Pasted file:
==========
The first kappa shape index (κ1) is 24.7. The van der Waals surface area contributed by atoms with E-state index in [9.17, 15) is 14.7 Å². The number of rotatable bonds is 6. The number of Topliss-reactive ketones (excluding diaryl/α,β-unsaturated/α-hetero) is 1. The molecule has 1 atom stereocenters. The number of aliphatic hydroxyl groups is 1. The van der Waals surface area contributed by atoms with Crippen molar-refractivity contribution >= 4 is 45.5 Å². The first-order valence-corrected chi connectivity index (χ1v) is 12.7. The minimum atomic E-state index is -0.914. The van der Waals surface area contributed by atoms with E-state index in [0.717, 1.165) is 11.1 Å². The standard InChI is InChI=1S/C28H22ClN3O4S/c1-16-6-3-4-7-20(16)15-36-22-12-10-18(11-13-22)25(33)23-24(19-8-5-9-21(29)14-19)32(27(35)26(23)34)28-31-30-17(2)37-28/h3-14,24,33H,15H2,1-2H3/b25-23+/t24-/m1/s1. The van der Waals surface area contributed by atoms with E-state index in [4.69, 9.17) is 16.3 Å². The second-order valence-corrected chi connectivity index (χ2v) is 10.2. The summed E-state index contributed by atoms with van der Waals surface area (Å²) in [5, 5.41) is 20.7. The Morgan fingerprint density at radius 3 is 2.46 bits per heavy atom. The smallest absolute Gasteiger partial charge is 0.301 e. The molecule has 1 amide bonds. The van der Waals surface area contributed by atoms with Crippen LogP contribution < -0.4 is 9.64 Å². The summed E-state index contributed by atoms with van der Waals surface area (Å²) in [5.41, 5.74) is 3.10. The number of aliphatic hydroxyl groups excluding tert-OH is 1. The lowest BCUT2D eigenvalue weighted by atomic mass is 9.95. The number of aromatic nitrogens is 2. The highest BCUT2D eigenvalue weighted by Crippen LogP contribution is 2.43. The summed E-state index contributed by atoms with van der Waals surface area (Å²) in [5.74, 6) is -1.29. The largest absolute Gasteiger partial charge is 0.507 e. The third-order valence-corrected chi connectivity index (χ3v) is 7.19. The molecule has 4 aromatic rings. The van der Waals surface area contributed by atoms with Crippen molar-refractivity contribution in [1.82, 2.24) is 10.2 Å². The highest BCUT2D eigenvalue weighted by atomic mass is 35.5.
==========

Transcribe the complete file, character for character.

The first kappa shape index (κ1) is 24.7. The van der Waals surface area contributed by atoms with E-state index in [9.17, 15) is 14.7 Å². The number of rotatable bonds is 6. The number of Topliss-reactive ketones (excluding diaryl/α,β-unsaturated/α-hetero) is 1. The molecule has 1 atom stereocenters. The number of aliphatic hydroxyl groups is 1. The van der Waals surface area contributed by atoms with Crippen molar-refractivity contribution >= 4 is 45.5 Å². The first-order valence-corrected chi connectivity index (χ1v) is 12.7. The minimum atomic E-state index is -0.914. The van der Waals surface area contributed by atoms with E-state index in [0.717, 1.165) is 11.1 Å². The standard InChI is InChI=1S/C28H22ClN3O4S/c1-16-6-3-4-7-20(16)15-36-22-12-10-18(11-13-22)25(33)23-24(19-8-5-9-21(29)14-19)32(27(35)26(23)34)28-31-30-17(2)37-28/h3-14,24,33H,15H2,1-2H3/b25-23+/t24-/m1/s1. The van der Waals surface area contributed by atoms with E-state index in [4.69, 9.17) is 16.3 Å². The second-order valence-corrected chi connectivity index (χ2v) is 10.2. The summed E-state index contributed by atoms with van der Waals surface area (Å²) in [5, 5.41) is 20.7. The Morgan fingerprint density at radius 3 is 2.46 bits per heavy atom. The smallest absolute Gasteiger partial charge is 0.301 e. The molecule has 1 amide bonds. The van der Waals surface area contributed by atoms with Crippen LogP contribution < -0.4 is 9.64 Å². The summed E-state index contributed by atoms with van der Waals surface area (Å²) in [5.41, 5.74) is 3.10. The number of aliphatic hydroxyl groups excluding tert-OH is 1. The lowest BCUT2D eigenvalue weighted by atomic mass is 9.95. The number of aromatic nitrogens is 2. The highest BCUT2D eigenvalue weighted by Crippen LogP contribution is 2.43. The summed E-state index contributed by atoms with van der Waals surface area (Å²) in [5.74, 6) is -1.29. The largest absolute Gasteiger partial charge is 0.507 e. The third-order valence-corrected chi connectivity index (χ3v) is 7.19. The molecule has 4 aromatic rings. The van der Waals surface area contributed by atoms with Crippen molar-refractivity contribution in [1.82, 2.24) is 10.2 Å². The highest BCUT2D eigenvalue weighted by atomic mass is 35.5.